Water scarcity is not uncommon even in countries with ample water resources. Although this could be due to a variety of issues such as crumbling infrastructure and distribution systems, contamination, conflict, or inadequate water resource management, it is obvious that climate change, as well as human factors, are denying children their right to safe water and sanitation.
Approximately 1.1 billion people in the globe do not have access to clean water, and a total of 2.7 billion people face water scarcity for at least one month of the year. For 2.4 billion people, poor sanitation is an issue, exposing them to diseases like cholera and typhoid fever, as well as other water-borne disorders. Each year, two million people, largely children, die from diarrheal illnesses.
Water scarcity restricts access to safe drinking water as well as fundamental hygienic practises at home, in schools, and in health-care facilities. When water is short, sewage systems might collapse, increasing the risk of diseases such as cholera. Water becomes more expensive as it grows scarce. Many of the water systems that keep ecosystems alive and sustain an ever-increasing human population are under strain. Rivers, lakes, and aquifers are drying out or polluted to the point of being unusable. Over half of the world’s wetlands have vanished. Agriculture uses the most water of any source, and most of it is wasted due to inefficiencies. Climate change is changing weather and water patterns all throughout the world, resulting in water shortages and droughts in some areas and floods in others.
In certain regions, even forecasting has failed to predict the severity of water scarcity. Due to chronic water scarcity and mismanagement, as well as an unanticipated drought, the South African city of Cape Town announced in early 2018 that it will have to introduce emergency water restriction within months. The city decreased water pressure and even turned off water to customers in an effort to cut water consumption. Cape Town will stay in a state of emergency until the water problems are resolved. Meanwhile, the crisis has spread throughout South Africa, affecting every aspect of life and the economy.
Some Horrible Forecastings
“By 2025, global freshwater stress owing to increasing population on water use will increase significantly, especially in northern Africa, Eurasia, the Middle East, and even the United States, and by 2050, nearly 5 billion people will be affected by freshwater scarcity,” according to the United Nations. Surprisingly, even individuals in charge of water management are sometimes uninformed of the full worldwide scope of a water crisis that has evolved and is deepening. According to the United Nations, “water scarcity affects more than 40% of the world’s population and is expected to worsen.” Many standing freshwater sources, such as reservoirs, lakes, and underground aquifers, are expected to be depleted in an unsustainable manner, according to projections. Aquifers might take up to 19,000 years to recharge in some circumstances. The rates of usage and re-charge for standing sources of water are often unsustainable. For example, by 2045, the Ogallala Aquifer, North America’s largest supply of freshwater, will have reduced the Arikaree, a 70-mile-long river in Colorado, to approximately a half-mile.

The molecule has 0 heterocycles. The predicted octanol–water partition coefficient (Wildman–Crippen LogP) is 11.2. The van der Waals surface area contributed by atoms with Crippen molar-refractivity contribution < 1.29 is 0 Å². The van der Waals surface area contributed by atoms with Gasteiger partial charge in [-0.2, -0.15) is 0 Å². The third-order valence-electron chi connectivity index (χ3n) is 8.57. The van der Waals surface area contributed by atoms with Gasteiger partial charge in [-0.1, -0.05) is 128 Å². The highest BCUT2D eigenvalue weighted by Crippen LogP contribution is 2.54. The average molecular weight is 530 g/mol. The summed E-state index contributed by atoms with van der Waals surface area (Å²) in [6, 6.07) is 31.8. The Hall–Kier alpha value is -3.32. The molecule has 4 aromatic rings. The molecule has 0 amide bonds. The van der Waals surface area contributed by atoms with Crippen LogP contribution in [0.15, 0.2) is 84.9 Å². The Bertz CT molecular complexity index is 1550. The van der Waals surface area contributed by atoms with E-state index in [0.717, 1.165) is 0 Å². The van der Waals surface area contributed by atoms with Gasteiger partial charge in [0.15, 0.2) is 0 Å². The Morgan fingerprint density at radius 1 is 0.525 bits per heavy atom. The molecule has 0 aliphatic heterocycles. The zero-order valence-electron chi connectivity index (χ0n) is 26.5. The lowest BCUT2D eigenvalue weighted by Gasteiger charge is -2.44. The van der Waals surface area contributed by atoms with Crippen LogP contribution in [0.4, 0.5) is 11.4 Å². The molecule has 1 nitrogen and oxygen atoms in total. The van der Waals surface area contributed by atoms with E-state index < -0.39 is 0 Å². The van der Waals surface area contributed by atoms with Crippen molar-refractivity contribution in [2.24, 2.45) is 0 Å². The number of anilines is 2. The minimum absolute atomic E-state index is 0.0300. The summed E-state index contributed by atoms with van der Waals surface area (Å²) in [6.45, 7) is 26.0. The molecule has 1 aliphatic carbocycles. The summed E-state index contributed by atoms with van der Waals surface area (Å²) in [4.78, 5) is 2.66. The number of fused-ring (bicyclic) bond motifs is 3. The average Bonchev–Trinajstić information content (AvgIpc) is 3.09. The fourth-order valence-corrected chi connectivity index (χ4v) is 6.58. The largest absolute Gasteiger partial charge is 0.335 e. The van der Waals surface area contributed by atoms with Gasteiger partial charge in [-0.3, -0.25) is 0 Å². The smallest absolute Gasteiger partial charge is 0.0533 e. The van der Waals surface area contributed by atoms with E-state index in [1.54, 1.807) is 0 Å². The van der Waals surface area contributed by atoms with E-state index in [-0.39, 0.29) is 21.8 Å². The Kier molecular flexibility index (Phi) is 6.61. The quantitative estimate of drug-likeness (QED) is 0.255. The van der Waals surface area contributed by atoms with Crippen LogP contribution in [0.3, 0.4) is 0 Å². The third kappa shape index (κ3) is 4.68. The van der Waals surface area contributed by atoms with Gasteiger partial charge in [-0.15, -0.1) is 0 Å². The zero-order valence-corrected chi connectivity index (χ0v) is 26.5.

Way Out From The Crisis
Organizations such as UNICEF, on the other hand, operate on a multi-level to provide context-specific solutions that improve access to safe water and mitigate the effects of water scarcity. They majorly advocate for the following issues :
Identifying new water resources: use a variety of technologies to assess the availability of water resources, including remote sensing, geophysical surveys, and field investigations.
Expanding technologies to ensure climate resilience: rebuild urban water distribution networks and treatment systems to prevent water leakage and contamination, and promote wastewater reuse for farmers to protect groundwater.
Planning national water needs : Collaborate with key stakeholders at the national and subnational levels to better understand the water needs for residential consumption, as well as health and sanitation.
Planning for urban scarcity : To lessen the risk of communities running out of water, plan for future water needs by identifying accessible resources.
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